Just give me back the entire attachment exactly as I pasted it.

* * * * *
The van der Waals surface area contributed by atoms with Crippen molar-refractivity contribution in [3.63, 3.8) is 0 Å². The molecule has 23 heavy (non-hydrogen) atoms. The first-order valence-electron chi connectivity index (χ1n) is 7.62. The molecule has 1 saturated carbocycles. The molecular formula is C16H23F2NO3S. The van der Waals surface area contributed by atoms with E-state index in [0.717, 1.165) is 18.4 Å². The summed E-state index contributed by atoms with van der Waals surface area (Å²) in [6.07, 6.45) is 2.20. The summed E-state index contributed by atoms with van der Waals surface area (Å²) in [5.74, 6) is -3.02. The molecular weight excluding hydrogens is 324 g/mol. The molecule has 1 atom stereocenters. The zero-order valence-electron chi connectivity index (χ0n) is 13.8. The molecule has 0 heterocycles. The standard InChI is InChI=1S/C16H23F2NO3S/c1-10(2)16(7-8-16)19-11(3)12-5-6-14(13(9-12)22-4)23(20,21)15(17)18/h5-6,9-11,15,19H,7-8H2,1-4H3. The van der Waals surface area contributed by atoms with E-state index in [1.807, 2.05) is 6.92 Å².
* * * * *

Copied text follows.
The van der Waals surface area contributed by atoms with Crippen molar-refractivity contribution in [3.63, 3.8) is 0 Å². The molecule has 23 heavy (non-hydrogen) atoms. The first-order valence-electron chi connectivity index (χ1n) is 7.62. The molecule has 1 saturated carbocycles. The molecular formula is C16H23F2NO3S. The van der Waals surface area contributed by atoms with E-state index in [0.717, 1.165) is 18.4 Å². The summed E-state index contributed by atoms with van der Waals surface area (Å²) in [6.07, 6.45) is 2.20. The summed E-state index contributed by atoms with van der Waals surface area (Å²) in [5.74, 6) is -3.02. The molecular weight excluding hydrogens is 324 g/mol. The molecule has 1 atom stereocenters. The zero-order valence-electron chi connectivity index (χ0n) is 13.8. The molecule has 0 heterocycles. The standard InChI is InChI=1S/C16H23F2NO3S/c1-10(2)16(7-8-16)19-11(3)12-5-6-14(13(9-12)22-4)23(20,21)15(17)18/h5-6,9-11,15,19H,7-8H2,1-4H3. The van der Waals surface area contributed by atoms with E-state index in [1.807, 2.05) is 6.92 Å².